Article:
Then we get the wonders of using an SSB transmitter to transmit audio frequency modulated digi modes, fine if the carrier suppression is up to snuff (and there is no earth loop, and the speech proc is turned off, and the AF level is right...), but there are SSB radios out there with the carrier suppressed to only 40db below PEP! Then we get the phase noise sidebands on that carrier, and that much vaunted 31hz signal now has a spurious mess a Khz or more removed from it, hardly a well behaved radio transmission!

Regards, Dan.
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KG6MZS
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« Reply #13 on: August 02, 2011, 09:55:56 AM »

Well, yeah, but strong signals can be received from stations transmitting at very moderate power levels.  Is it really the fault of the transmitting station if the distortion is introduced on the RX side of the signal chain?

Say what??? It is transmitting stations fault if it overloads radio bandpass? A real strong signal will bury a weak one in wide bandpass and this is receivers problem this is why you use a narrow bandpass.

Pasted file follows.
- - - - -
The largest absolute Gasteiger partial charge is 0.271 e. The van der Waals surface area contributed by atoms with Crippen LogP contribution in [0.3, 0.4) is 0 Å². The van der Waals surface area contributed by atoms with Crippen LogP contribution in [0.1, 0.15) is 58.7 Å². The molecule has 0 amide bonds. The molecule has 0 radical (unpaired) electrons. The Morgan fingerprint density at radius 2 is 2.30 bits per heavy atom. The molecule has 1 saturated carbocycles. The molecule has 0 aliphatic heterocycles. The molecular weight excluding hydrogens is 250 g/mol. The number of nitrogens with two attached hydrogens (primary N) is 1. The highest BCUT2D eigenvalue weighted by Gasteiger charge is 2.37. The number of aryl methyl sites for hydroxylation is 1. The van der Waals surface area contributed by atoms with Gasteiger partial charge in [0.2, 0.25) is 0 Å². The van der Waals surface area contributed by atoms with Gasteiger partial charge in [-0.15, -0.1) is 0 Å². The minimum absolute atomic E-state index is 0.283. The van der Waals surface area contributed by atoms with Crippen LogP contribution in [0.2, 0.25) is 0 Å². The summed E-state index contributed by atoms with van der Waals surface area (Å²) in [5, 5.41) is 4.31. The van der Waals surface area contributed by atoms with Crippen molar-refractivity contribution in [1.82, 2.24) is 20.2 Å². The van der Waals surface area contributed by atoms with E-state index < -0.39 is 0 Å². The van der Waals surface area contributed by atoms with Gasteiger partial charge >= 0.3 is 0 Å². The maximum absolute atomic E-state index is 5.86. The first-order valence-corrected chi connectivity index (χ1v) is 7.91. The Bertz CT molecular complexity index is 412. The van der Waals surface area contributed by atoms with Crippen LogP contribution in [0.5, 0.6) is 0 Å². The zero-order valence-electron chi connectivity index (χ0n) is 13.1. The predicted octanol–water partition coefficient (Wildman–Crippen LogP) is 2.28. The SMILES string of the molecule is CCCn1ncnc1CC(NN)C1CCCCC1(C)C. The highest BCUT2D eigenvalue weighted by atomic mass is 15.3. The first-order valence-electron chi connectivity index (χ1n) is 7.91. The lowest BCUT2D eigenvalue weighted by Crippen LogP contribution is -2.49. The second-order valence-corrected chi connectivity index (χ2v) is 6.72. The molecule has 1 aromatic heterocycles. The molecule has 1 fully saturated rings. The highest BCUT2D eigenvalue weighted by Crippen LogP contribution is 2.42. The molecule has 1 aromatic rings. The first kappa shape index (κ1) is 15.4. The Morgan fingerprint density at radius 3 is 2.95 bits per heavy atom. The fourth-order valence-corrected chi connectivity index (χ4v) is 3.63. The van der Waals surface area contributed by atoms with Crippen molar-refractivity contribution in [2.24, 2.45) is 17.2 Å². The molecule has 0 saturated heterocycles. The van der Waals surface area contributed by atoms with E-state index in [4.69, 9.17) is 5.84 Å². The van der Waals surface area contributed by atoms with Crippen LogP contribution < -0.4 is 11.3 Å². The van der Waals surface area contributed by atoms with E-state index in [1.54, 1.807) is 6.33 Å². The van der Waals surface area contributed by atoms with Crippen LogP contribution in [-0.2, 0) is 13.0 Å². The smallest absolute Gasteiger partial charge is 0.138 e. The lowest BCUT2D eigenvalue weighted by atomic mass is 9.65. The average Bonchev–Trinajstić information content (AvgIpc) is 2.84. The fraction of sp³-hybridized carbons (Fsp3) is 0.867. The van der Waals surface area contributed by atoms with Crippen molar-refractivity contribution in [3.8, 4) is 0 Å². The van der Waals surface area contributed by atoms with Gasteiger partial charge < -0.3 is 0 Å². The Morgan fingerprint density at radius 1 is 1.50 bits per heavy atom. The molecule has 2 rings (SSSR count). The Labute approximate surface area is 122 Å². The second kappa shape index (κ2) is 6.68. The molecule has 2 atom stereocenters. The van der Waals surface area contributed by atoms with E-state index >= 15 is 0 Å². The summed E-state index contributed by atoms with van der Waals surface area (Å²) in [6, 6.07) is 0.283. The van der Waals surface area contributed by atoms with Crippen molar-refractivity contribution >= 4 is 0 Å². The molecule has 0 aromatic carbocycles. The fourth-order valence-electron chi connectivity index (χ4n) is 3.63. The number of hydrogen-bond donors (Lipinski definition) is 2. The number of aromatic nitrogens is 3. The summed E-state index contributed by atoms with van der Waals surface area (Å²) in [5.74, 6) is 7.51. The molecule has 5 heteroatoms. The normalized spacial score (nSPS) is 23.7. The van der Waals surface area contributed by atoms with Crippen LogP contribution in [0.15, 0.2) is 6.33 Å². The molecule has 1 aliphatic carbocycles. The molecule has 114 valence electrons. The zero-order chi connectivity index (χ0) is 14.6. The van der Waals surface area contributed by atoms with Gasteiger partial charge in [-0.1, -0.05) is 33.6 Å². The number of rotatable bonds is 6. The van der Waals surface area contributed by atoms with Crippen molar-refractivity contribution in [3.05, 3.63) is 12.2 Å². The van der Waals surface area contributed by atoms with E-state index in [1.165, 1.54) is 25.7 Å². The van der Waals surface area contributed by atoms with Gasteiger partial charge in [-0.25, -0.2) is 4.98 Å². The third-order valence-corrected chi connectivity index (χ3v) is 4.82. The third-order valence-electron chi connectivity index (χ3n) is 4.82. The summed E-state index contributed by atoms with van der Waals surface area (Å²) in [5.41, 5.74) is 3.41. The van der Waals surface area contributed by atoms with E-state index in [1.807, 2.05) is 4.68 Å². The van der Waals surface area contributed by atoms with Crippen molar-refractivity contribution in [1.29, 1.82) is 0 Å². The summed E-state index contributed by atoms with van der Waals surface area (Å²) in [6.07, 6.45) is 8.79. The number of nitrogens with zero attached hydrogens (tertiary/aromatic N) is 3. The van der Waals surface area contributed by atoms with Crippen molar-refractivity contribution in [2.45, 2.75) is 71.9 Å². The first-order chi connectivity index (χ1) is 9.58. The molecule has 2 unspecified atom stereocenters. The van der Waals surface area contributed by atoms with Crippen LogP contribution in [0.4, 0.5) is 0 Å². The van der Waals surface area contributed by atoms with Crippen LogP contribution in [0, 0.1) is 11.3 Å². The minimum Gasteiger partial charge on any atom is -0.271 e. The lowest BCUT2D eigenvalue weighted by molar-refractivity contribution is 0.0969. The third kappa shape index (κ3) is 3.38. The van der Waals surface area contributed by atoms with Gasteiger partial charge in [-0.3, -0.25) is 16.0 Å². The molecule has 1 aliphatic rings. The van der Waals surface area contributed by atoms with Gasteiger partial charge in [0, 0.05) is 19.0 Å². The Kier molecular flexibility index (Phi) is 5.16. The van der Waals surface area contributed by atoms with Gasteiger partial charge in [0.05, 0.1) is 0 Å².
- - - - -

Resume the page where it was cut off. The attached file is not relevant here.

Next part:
Say what? is right, you didn't understand what I was saying.  I'm not talking about a strong station, I'm talking about distortion - which can cover the entire bandpass regardless of any filtering.  I've been told that distortion can be introduced anywhere in the signal chain -- including on the RX side.  Is that really the TXer's fault?  A strong signal is not just the result of high power.  I have a pretty good receiver in my radio with very good crystal and DSP filtering and I see very few truly distorted signals that can't be filtered out.  This leads me to believe that a lot of what people complain about is on their end of the equation.

73 de Eric, KG6MZS
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M0HCN
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« Reply #14 on: August 02, 2011, 10:58:54 AM »

Of course it is, within the passband of most radios IP3 degrades massively compared to what happens outside the filter passband (especially the roofing filter passband).
No surprise there and no surprise that if you use SSB bandwith for a narrowband mode the radios IF linearity is sometimes going to get stepped on by a nearby signal that is 60 or 70dB stronger at your aerial, this is not the fault of the 60 or 70dB stronger signal....

This has little to do with transmitter power differences which are usually within less then a 30db range (QRP to full US legal limit), propagation is the great equalizer.

Regards, Dan.